All patients with insomnia should receive therapy for any medical condition, psychiatric illness, substance abuse, or sleep disorder that may be precipitating or exacerbating the insomnia. They should also receive general behavioral suggestions, particularly advice regarding sleep hygiene and stimulus control.
For patients who continue to have insomnia that is severe enough to require an intervention, we suggest cognitive behavioral therapy for insomnia (CBT-I) as the initial therapy rather than medication (Grade 2B). An alternative type of behavioral therapy is reasonable if CBT-I is not available.
For patients whose insomnia continues to be severe enough to require an intervention despite CBT-I, we suggest the addition of a medication to CBT-I rather than changing to a strategy of medication alone (Grade 2B).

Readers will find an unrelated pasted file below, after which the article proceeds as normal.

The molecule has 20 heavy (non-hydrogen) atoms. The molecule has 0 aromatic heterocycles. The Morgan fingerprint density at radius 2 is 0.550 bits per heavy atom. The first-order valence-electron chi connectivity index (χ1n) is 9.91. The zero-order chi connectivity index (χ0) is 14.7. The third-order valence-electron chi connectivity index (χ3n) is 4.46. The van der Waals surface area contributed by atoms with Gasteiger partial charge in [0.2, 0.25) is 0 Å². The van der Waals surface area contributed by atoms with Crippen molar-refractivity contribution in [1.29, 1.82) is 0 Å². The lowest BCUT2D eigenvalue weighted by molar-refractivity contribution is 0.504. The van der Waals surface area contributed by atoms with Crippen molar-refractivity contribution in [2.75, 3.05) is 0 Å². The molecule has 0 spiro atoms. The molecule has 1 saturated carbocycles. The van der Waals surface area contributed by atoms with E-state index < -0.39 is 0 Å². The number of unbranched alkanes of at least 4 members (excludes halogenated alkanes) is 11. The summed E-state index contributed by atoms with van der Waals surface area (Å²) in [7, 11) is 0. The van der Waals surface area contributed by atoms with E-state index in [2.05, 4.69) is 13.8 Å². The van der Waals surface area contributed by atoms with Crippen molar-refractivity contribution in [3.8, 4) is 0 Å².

For patients who require medication for sleep onset insomnia, we suggest a short-acting medication rather than a longer-acting agent (Grade 2C).
For patients who require medication for sleep maintenance insomnia, we suggest a longer-acting medication rather than a short-acting agent (Grade 2C). Alternatively, a formulation of zolpidem has been approved for use in the middle of the night. Patients should be warned about the risk for daytime drowsiness, impaired driving, dizziness, and lightheadedness.
Patients given behavioral plus pharmacologic therapy should continue behavioral therapy for six to eight weeks. In patients who respond to therapy, the medication can be tapered while continuing the behavioral therapy. Patients whose symptoms recur may require evaluation in a sleep disorders center, prior to the institution of long-term therapy.
Long-term treatment with medication alone is not the optimal treatment strategy for patients with insomnia.
Ann Intern Med. 2016
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